In a fairly awful indictment of law firms she adds: “Justin sent me to meet lots of firms and I understand machine learning and how to apply it – it’s about innovating and surviving – and all the firms said ‘we’re really innovative and have lots of colourful beanbags and work with millennials. Everyone has innovation in their job title.’”
Worse still she added: “I thought headteachers would be backwards but then I met lawyers.” Ouch.
Reed Smith’s innovation hub manager Alex Smith, who was in the audience, was singled out for praise as one of the few people who really ‘gets it’.
Lakhani said: “In five years time many of your clients won’t exist and revenue will be generated from companies that don’t exist today. Focus on the new companies. My company has raised £4m and is about to raise a further £5m. I have money to spend but how many of you seek me out?”
Lakhani is a proponent of agile methodology and said: “Why when law firms want to do something innovative does it have to be big? Read The Lean Startup about adopting agile methodology – there is no reason you can’t all do that,” adding, “culture eats strategy for breakfast.” It would be a mistake to assume that many law firms are not already applying agile methodology and startups have a teenage tendency to underestimate just how much savvy it takes to reach the bottom lines of many law firms represented in the audience, but I liked her chutzpah.
It was about this point that I had my first marmalade Martini (I believe it’s officially called a ‘breakfast martini’) while watching the ‘The Comic Contract Jam’ sideshow – a large group from different legal backgrounds who were tasked with turning set legal scenarios into comic book images, where possible using superheroes. You wouldn’t think that you could turn “how can a law firm reduce write-offs and leakage to improve revenue collection” into a comic, but they did a good job.
In my favourite presentation, the Solicitors Regulation Authority was depicted as Death Eaters, clients as double-headed monsters, partners as knights on a unicorn with swords, and finance directors as round Minions running around collecting money.
I spoke to the inspiration behind the jam, Comic Contracts founder Rob de Rooy, who set up his business in South Africa in order to help illiterate workers understand what they are signing up to. Comics don’t explain the contract, they are the binding contract. De Rooy told me: “With the explosion in AI and blockchain most people forget that there are a ton of people being left completely behind.”
De Rooy, whose corporate clients include Unilever, at the end of the day addressed the main audience: “If you give your customers terms and conditions in a form they can’t understand you’re not respecting them,” he said. “So a comic is a normal contract where parties are represented by characters and pictures and they sign it.”
There were a ton of other good sessions throughout the day – albeit the feedback said you can have too much of a good thing – and of the ones I saw, my third favourite was Social Selling Expert Alex Low, who some of you will know from his role as client relationship manager at Berwin Leighton Paisner between 2011-14.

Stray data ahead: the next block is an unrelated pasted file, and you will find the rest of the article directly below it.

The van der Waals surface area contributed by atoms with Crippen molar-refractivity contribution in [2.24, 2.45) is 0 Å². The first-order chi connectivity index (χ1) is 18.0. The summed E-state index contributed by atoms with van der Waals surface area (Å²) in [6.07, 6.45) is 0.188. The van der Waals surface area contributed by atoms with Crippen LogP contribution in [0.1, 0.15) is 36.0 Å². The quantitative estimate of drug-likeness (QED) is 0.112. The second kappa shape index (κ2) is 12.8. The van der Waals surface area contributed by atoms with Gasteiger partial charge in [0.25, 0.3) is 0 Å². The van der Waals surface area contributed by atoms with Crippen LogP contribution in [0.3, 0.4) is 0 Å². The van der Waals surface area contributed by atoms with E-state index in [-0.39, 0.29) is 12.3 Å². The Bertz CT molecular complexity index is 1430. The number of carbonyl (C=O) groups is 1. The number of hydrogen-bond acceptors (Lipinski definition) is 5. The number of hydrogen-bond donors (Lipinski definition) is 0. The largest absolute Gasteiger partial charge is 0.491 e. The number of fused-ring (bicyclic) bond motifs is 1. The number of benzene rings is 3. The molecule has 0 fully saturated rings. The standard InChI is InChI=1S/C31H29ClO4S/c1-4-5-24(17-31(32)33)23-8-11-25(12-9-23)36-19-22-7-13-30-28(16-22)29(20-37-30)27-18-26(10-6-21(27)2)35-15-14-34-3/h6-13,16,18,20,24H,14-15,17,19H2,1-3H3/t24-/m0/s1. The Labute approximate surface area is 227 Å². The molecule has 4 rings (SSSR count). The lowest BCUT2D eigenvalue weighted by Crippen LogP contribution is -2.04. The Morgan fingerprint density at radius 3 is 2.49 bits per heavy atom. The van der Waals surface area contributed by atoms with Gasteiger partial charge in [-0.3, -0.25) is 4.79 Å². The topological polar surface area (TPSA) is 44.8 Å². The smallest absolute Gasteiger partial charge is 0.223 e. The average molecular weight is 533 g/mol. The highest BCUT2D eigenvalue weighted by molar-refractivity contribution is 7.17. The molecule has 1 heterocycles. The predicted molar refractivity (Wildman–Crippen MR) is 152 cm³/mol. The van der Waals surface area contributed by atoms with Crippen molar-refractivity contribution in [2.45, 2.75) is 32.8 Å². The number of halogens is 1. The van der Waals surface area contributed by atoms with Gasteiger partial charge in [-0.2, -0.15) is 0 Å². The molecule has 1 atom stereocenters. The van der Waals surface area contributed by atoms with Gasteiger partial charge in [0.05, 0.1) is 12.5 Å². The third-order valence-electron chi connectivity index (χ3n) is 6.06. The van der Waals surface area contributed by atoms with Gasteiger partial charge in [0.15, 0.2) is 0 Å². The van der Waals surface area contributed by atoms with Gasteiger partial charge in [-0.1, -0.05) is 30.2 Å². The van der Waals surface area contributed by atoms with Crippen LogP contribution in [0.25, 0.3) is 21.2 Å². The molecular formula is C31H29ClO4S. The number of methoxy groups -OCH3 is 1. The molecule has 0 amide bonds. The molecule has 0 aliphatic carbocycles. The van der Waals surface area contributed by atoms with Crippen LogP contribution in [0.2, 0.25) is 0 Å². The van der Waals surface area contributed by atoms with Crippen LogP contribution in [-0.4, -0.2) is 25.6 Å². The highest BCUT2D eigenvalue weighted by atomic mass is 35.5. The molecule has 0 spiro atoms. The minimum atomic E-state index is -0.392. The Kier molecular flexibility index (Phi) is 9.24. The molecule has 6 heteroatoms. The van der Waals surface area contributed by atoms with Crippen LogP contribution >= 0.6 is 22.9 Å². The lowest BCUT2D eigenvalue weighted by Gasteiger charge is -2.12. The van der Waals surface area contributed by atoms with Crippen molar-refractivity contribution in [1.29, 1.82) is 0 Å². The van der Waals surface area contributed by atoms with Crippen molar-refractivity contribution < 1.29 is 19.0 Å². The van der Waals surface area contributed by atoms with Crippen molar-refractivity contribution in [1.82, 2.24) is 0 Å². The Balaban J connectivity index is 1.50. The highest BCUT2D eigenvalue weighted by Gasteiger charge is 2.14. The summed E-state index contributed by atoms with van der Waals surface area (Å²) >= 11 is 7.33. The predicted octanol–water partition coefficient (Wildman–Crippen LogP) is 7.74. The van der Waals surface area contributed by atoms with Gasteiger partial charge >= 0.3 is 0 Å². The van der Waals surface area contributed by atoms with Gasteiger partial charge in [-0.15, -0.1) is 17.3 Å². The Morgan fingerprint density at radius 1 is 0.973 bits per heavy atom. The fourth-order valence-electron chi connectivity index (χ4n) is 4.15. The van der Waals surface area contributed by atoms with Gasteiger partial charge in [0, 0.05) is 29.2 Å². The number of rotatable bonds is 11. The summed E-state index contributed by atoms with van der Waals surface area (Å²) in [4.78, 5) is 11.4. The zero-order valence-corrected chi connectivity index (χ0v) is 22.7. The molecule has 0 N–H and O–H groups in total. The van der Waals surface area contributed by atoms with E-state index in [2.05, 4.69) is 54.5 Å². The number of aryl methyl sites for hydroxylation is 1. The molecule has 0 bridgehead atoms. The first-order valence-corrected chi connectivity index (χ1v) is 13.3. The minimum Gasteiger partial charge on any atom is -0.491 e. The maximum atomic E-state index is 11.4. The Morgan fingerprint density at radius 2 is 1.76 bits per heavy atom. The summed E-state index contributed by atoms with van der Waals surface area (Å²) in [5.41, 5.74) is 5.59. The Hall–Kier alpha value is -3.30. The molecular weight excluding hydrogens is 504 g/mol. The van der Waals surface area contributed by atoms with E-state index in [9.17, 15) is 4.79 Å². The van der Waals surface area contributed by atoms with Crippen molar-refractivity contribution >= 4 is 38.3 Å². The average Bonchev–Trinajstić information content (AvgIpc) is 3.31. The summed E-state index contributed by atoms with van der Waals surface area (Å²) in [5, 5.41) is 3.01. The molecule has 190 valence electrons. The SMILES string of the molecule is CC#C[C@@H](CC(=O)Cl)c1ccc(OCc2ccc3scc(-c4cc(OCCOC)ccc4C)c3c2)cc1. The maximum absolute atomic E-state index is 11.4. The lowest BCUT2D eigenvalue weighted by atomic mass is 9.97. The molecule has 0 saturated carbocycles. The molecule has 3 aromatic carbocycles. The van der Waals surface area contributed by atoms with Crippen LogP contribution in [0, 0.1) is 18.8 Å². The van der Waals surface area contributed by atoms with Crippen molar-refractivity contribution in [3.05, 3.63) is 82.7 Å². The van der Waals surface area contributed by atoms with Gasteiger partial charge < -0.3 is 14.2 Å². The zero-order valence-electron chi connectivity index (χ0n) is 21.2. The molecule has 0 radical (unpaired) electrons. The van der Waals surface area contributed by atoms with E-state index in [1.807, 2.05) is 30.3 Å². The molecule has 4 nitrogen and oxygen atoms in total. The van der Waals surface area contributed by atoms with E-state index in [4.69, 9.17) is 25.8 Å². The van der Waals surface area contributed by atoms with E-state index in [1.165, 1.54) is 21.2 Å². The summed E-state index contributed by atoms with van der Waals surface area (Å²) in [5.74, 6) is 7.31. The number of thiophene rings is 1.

The key thrust of Low’s message was that fee-earners need to begin properly playing in the social media spaces where their clients live. “We are buying differently but still selling the way we did 20 years ago,” Low said. LinkedIn profiles are often not up to date. Lawyers have an odd belief that their clients don’t communicate on social media but, using premium tool Sales Navigator Low was able to demonstrate that there are 220,000 general counsel on LinkedIn of which 17,000 have posted something in the last 30 days.
Singled out yet again for being one of the few in the industry to create a brand and “become famous for what they do” was Alex Smith as well as Hogan Lovells’ global head of legal service delivery Stephen Allen, who worked with Low at BLP. “Your personal brand is your window,” said Low. “Drive them to a place where you want them to find out more,” adding, “you need good content; a good story; a good call to action.”
The marketing of #JDHorizons is clever and those who attend (who received a ‘golden ticket’ chocolate bar – or didn’t if the postman ate it) feel privileged to be there, which makes for good networking and for which Janders Dean deserves a round of applause. So does Brian Inkster of Inkster Solicitors who read the golden ticket small print and now has a lifetime pass to JDHorizons for turning up as Willy Wonker.
But it’s the number of female speakers which really jumped out for me.
Janders Dean is a signatory to GenderAvenger, which sees members promise to ensure that women are always part of the dialogue and over 50% of the #JDHorizons speakers were female. It is not an easy thing to achieve in this sector. In fact, speaking frankly, it can be a bloody nightmare, as a result of which we have formed our own diversity initiatives. But Janders Dean nailed it. And hopefully, that means that the women who attended and who read this article will be more likely to put themselves forward for a public speaking role next time the opportunity arises. I challenge you to do so.